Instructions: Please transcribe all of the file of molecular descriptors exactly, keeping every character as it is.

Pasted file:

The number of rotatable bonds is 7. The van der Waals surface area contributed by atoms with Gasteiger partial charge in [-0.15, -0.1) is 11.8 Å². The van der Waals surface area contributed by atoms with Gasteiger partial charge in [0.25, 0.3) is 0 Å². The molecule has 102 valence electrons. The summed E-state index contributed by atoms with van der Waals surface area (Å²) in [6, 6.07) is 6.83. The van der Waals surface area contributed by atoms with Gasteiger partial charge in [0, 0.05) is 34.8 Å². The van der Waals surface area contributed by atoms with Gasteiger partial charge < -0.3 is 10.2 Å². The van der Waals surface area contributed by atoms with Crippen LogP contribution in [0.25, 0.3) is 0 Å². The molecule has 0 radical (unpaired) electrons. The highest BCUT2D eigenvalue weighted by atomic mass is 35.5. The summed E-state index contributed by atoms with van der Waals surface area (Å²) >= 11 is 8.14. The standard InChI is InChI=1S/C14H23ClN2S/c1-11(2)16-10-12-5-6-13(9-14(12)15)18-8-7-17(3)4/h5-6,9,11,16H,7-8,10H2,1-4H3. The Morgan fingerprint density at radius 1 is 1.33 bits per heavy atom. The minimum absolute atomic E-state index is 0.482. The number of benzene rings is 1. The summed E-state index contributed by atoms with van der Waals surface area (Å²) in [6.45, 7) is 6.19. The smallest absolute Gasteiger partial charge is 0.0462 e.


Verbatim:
The number of rotatable bonds is 7. The van der Waals surface area contributed by atoms with Gasteiger partial charge in [-0.15, -0.1) is 11.8 Å². The van der Waals surface area contributed by atoms with Gasteiger partial charge in [0.25, 0.3) is 0 Å². The molecule has 102 valence electrons. The summed E-state index contributed by atoms with van der Waals surface area (Å²) in [6, 6.07) is 6.83. The van der Waals surface area contributed by atoms with Gasteiger partial charge in [0, 0.05) is 34.8 Å². The van der Waals surface area contributed by atoms with Gasteiger partial charge < -0.3 is 10.2 Å². The van der Waals surface area contributed by atoms with Crippen LogP contribution in [0.25, 0.3) is 0 Å². The molecule has 0 radical (unpaired) electrons. The highest BCUT2D eigenvalue weighted by atomic mass is 35.5. The summed E-state index contributed by atoms with van der Waals surface area (Å²) >= 11 is 8.14. The standard InChI is InChI=1S/C14H23ClN2S/c1-11(2)16-10-12-5-6-13(9-14(12)15)18-8-7-17(3)4/h5-6,9,11,16H,7-8,10H2,1-4H3. The Morgan fingerprint density at radius 1 is 1.33 bits per heavy atom. The minimum absolute atomic E-state index is 0.482. The number of benzene rings is 1. The summed E-state index contributed by atoms with van der Waals surface area (Å²) in [6.45, 7) is 6.19. The smallest absolute Gasteiger partial charge is 0.0462 e.